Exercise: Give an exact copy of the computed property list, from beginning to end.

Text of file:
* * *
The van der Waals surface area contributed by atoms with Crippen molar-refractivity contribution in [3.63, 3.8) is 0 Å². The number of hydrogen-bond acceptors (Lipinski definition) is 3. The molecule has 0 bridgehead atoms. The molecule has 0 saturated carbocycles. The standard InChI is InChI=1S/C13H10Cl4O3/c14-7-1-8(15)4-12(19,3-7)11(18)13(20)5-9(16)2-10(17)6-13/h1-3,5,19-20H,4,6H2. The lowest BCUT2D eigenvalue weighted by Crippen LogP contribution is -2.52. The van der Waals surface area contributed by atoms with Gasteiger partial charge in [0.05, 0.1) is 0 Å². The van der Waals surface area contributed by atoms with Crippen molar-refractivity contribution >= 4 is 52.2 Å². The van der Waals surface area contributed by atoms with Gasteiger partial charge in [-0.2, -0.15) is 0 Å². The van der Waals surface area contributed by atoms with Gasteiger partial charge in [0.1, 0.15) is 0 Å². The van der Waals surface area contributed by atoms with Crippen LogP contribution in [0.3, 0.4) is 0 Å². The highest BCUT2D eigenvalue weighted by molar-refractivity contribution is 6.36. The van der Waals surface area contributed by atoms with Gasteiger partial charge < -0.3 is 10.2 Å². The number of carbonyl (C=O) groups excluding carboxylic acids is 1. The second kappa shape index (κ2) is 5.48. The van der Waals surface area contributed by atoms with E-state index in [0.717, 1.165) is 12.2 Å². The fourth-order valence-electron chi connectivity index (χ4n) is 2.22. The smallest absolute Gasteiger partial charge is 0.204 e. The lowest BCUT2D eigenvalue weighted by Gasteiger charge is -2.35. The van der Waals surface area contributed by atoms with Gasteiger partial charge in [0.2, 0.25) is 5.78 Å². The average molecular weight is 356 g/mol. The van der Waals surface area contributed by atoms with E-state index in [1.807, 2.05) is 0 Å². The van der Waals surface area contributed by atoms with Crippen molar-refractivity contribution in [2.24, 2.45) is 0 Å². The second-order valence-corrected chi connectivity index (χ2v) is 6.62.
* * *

The van der Waals surface area contributed by atoms with Crippen molar-refractivity contribution in [3.63, 3.8) is 0 Å². The number of hydrogen-bond acceptors (Lipinski definition) is 3. The molecule has 0 bridgehead atoms. The molecule has 0 saturated carbocycles. The standard InChI is InChI=1S/C13H10Cl4O3/c14-7-1-8(15)4-12(19,3-7)11(18)13(20)5-9(16)2-10(17)6-13/h1-3,5,19-20H,4,6H2. The lowest BCUT2D eigenvalue weighted by Crippen LogP contribution is -2.52. The van der Waals surface area contributed by atoms with Gasteiger partial charge in [0.05, 0.1) is 0 Å². The van der Waals surface area contributed by atoms with Crippen molar-refractivity contribution >= 4 is 52.2 Å². The van der Waals surface area contributed by atoms with Gasteiger partial charge in [-0.2, -0.15) is 0 Å². The van der Waals surface area contributed by atoms with Gasteiger partial charge in [0.1, 0.15) is 0 Å². The van der Waals surface area contributed by atoms with Crippen LogP contribution in [0.3, 0.4) is 0 Å². The highest BCUT2D eigenvalue weighted by molar-refractivity contribution is 6.36. The van der Waals surface area contributed by atoms with Gasteiger partial charge < -0.3 is 10.2 Å². The number of carbonyl (C=O) groups excluding carboxylic acids is 1. The second kappa shape index (κ2) is 5.48. The van der Waals surface area contributed by atoms with E-state index in [0.717, 1.165) is 12.2 Å². The fourth-order valence-electron chi connectivity index (χ4n) is 2.22. The smallest absolute Gasteiger partial charge is 0.204 e. The lowest BCUT2D eigenvalue weighted by Gasteiger charge is -2.35. The van der Waals surface area contributed by atoms with Gasteiger partial charge in [0.2, 0.25) is 5.78 Å². The average molecular weight is 356 g/mol. The van der Waals surface area contributed by atoms with E-state index in [1.807, 2.05) is 0 Å². The van der Waals surface area contributed by atoms with Crippen molar-refractivity contribution in [2.24, 2.45) is 0 Å². The second-order valence-corrected chi connectivity index (χ2v) is 6.62.